>
>    The Performance improvement of java.util.HashMap is about two
> aspects: one is hash algorithm that make hashcode randomly distributed
> enough, just as Tim's fix/comments in Harmony-4064, the other is about
> to make hash algorithm itself perform fast enough. HashMap is so
> widely used so that both two aspects may be very important.
>
>    I strongly agree with Tim that hash algorithm that make hashcode
> randomly distributed is very important, for HashMap.put(), get(), etc,
> depends on it and it should perform better if the hash algorithm can
> make it randomly distributed. On the other hand, the hash algorithm
> should perform very fast as every HashMap.put and get method call this
> hash algorithm, if it is slow itself, then its benfits on randomly
> distribution became meaningless.
>
>    I do a lot of benchmark and micro-benchmarks,  it shows that (a &
> b) is much faster than (a % b). And if b is Math.pow(2,n)-1, the two
> operations just get the same result. That's why if we choose
> "&(Math.pow(2,n)-1)" (here Math.pow(2,n) is the size of bucket of a
> hashmap)to replace "%", by this way we improve performance greatly at
> least 2% ~ 3% in some benchmarks . This shows if we avoid slow
> operation like mod(%), multiply(*), division(/) and so forth, we can
> get performance improvement.
>
>    Yes, I do think to randomly distrubute the hashcode is very
> important and I suggest we can use other machnisms other than mod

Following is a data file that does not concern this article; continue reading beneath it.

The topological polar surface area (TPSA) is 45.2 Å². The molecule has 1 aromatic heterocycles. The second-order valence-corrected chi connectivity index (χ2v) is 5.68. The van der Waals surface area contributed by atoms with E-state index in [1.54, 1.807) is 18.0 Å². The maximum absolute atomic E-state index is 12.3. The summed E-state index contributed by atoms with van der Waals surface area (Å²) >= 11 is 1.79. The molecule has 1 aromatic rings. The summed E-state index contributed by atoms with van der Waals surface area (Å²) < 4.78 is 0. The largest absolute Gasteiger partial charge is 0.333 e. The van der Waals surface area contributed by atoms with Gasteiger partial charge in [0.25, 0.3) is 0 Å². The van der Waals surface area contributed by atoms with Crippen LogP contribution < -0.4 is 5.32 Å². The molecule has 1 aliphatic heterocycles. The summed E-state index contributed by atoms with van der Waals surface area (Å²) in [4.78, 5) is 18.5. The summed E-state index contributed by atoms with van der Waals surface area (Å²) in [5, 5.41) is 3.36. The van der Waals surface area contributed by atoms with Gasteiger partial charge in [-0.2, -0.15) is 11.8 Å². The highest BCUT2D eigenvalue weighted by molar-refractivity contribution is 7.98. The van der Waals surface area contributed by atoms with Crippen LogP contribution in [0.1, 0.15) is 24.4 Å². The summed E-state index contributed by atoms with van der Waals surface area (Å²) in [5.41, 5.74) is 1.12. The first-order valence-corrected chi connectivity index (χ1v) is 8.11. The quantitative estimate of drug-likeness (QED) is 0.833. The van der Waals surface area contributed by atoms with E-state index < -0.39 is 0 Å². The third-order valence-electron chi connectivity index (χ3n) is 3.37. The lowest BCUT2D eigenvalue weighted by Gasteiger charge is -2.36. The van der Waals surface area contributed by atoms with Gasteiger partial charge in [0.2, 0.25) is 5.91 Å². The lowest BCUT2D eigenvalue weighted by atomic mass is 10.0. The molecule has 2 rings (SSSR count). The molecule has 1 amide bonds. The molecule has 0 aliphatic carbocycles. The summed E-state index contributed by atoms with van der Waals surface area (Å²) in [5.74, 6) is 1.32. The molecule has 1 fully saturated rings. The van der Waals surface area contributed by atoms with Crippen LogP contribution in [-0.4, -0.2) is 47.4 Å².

> prime to make it happen. One thought is right-shift the hashcode and
> combine bits together (by AND or OR or Exclusive Or operation) into
> low order( e.g, (a & (a >> 8) ^ (a >> 16) | (a >> 24)) &
> (bucketSize-1), a small test on it shows that it does distributed more
> randomly, but it may be better algorithms. In this way the hashcode
> may be more random destributed and performs fast. And in this way we
> may keep a balance of a both fast and good hash algorithm.
>
> Any comments/suggestions? Thanks!
>
>
> 2007/6/6, Tim Ellison (JIRA) <jira@apache.org>:
> >
> >     [ https://issues.apache.org/jira/browse/HARMONY-4064?page=com.atlassian.jira.plugin.system.issuetabpanels:comment-tabpanel#action_12501905
> ]
> >
> > Tim Ellison commented on HARMONY-4064:
> > --------------------------------------
> >
> > Robert.  You patch undoes the change I made to make the length of the
> elements array a prime number, so that it is now always a power of two.  The
> problem is that identity hash codes are not randomly distributed, they
> typically reflect object address alignments which will be factors of two, so
> we don't get a good distribution across all the possible buckets.
> >
> > You can see the effect in this simple 'simulation':
> >
> > public class HashingTest {
> >
> >     public static void main(String[] args) {